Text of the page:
Soon after both the Philippines and China withdrew their boats from the disputed Scarborough Shoal and its surrounding sea area on the excuse of poor weather, Philippine president Benigno Aquino III said on June 20 he would send ships back to the shoal after the weather cleared if the Chinese ships have not left the area by then. We are not to see an end of the conflicts in that area.
On the other hand, Vietnam adopted a new law that designated Spratly and Paracel islands as Vietnamese territory. Associated Press reported from Beijing on June 21, that China summoned Vietnam’s ambassador on June 21 to protest against the new law.
The report says, “Beijing’s Vice Foreign Minister Zhang Zhijun told ambassador Nguyen Van Tho China had sole jurisdiction over the Spratly and Paracel islands, and Vietnam’s inclusion of them under its maritime law was illegal and invalid, Foreign Ministry spokesman Hong Lei told reporters at a briefing.”
According to the report, last year Beijing had undertaken a series of exchanges seeking to cool anti-Chinese sentiment in Vietnam over the maritime territorial disputes and said repeatedly that commercial navigation in the South China Sea would not be affected by its maritime territorial claims.
However, emboldened by US return to Asia, like the Philippines, Vietnam has also taken active moves in the area.
SCMP’s Teddy Ng reported on June 22: In response, China has announced its plan to establish “a new prefecture-level city named Sansha to manage the Spratly, Paracel and Macclesfield Bank island chains and their surrounding waters. Its local government will be based on Woody Island, also known as Yongxing Island, which is part of the Paracels.”
On June 23, Teddy Ng reported again the diplomatic exchange of protests between the two countries, each of which claims sovereignty and refute the other’s claim over Spratly and Paracel island chains.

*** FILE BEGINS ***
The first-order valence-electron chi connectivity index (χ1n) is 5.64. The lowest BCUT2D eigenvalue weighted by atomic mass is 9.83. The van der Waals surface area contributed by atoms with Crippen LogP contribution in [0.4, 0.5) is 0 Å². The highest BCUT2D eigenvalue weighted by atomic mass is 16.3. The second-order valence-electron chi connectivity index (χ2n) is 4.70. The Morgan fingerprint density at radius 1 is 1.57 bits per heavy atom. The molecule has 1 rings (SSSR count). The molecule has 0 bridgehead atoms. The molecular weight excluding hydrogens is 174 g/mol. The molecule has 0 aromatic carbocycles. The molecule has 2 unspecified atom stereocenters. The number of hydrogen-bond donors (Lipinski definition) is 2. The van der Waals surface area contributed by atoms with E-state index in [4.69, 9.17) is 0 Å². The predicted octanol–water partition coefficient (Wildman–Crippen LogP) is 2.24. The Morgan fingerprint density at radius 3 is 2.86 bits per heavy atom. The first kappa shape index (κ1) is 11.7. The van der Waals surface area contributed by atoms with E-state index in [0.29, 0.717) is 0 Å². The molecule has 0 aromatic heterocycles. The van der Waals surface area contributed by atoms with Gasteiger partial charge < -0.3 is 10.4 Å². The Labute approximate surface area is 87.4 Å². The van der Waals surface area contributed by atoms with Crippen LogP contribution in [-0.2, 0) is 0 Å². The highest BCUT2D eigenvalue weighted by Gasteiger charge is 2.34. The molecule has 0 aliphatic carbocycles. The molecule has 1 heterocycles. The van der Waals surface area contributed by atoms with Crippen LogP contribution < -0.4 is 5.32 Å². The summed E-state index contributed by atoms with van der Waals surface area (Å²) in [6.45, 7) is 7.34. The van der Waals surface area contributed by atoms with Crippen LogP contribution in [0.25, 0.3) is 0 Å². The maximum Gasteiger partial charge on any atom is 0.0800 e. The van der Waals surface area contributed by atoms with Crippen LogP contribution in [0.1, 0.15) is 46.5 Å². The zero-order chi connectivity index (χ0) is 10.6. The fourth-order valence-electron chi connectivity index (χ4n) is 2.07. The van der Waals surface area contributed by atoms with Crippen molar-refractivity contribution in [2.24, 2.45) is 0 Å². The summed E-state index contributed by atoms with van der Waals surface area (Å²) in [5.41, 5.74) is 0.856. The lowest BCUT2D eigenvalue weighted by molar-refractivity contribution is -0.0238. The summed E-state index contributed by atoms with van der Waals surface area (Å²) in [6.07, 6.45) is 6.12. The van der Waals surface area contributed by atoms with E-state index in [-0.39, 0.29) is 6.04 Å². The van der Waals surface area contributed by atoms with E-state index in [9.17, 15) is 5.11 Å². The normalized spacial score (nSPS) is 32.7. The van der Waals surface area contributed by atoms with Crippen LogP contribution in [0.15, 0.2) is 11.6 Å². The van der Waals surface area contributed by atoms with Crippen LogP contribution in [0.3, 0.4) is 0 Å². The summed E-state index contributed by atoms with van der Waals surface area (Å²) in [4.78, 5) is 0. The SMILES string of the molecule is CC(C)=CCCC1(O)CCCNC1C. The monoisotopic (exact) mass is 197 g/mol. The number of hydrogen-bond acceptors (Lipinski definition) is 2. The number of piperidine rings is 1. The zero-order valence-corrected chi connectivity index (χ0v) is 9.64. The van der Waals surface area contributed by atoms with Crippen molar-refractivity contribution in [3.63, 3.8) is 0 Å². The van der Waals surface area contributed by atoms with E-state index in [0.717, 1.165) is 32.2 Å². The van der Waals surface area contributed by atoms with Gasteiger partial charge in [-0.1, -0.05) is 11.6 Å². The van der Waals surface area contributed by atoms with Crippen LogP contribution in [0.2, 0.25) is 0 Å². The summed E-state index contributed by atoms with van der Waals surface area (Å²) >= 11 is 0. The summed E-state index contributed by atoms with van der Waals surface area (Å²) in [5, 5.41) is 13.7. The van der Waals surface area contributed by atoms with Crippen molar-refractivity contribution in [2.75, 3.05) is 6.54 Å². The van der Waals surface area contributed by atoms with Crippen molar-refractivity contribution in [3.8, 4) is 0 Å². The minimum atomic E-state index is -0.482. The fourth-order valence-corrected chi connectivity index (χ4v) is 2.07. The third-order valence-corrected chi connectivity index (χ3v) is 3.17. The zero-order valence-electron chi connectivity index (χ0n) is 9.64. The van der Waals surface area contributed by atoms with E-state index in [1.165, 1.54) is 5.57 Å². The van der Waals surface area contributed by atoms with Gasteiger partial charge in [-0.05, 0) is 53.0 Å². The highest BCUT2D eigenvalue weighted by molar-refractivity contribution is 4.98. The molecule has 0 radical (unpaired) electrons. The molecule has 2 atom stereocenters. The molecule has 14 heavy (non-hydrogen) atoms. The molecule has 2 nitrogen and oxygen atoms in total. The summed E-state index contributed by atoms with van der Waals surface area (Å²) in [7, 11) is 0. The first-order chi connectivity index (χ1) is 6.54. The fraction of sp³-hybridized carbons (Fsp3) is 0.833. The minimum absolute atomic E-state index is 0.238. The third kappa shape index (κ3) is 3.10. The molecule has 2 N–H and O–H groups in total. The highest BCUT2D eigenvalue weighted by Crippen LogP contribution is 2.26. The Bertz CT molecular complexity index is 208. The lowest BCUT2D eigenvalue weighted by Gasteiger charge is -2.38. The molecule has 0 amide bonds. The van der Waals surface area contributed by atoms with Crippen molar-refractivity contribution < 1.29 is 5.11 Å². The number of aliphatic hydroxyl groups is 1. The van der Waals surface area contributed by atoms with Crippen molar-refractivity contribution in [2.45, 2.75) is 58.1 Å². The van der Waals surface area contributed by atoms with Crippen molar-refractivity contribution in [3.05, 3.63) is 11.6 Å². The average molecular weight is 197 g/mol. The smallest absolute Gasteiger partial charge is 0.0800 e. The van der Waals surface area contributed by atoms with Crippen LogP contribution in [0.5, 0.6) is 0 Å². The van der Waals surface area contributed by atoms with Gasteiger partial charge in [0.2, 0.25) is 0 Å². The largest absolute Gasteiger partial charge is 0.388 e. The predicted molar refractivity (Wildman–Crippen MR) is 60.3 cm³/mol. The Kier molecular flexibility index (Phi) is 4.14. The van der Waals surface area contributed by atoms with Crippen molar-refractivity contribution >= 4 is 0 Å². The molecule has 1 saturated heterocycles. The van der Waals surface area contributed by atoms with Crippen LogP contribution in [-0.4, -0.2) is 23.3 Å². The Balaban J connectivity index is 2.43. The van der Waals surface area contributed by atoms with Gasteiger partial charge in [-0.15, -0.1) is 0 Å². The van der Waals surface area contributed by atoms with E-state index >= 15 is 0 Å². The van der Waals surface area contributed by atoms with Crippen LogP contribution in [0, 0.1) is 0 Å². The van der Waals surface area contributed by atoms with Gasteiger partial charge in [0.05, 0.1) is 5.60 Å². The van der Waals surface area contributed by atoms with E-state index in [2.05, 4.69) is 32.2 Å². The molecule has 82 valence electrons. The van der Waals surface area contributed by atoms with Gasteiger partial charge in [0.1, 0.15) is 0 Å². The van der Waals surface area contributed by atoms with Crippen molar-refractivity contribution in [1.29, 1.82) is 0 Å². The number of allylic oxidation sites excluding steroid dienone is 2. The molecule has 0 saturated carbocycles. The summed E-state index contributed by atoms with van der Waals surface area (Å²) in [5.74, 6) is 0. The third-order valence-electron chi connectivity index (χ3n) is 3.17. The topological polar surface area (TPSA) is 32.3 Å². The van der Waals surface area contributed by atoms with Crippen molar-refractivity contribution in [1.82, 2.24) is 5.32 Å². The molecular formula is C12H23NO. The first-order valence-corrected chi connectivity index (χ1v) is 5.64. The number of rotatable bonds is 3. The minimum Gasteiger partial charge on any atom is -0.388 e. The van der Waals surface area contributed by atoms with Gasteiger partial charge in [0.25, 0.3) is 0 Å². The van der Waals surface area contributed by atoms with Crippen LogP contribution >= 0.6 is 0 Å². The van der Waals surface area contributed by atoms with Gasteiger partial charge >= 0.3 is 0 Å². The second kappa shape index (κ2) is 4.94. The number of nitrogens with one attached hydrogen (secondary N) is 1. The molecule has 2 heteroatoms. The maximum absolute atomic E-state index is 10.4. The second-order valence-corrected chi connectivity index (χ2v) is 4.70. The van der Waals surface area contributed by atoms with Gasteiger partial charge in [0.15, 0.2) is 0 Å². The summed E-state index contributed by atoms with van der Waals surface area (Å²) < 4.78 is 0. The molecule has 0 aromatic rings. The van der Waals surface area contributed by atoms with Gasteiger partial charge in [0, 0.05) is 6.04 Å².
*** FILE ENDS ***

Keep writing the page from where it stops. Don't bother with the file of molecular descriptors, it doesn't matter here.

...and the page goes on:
It remains to be seen whether the war of words will lead to actual war. In my May 19 post ”Foreign gun boats’ manoeuvre blocked by Chinese ship” I said, “According to Global Times, on May 18, China Fishery Administration 310 successfully frightened away three foreign gun boats and made them cease their chasing of Chinese fishing boats. It has thus protected five Chinese fishing boats.”
The three gun boats mentioned in the official report were in fact Vietnamese ones. In order to avoid tension between the two countries, the official newspaper refrained from mentioning the nationality of the gun boats. Now the two countries have both made public their disputes.
China now uses an administrative ship to counter Vietnamese gun boats with clear intention to avoid confrontation between the two navies. However, Hong Kong’s Phoenix TV said in its report that two Vietnamese advanced fighter aircrafts have recently been seen patrolling the disputed sea area. Philippine President Aquino has also said that he would send aircraft to Scarborough Shoal.
The complicity of the issues will test the ability and wisdom of China’s new generation of leaders in protecting China’s sovereignty while maintaining peace in the disputed areas.
- China declares Vietnam’s claim over islands “illegal and invalid” (chinadailymail.com)
- China’s nine-dashed line in South China Sea (chinadailymail.com)
- Beijing Creates A City In The South China Sea (chinabystander.wordpress.com)
Categories: Politics & Law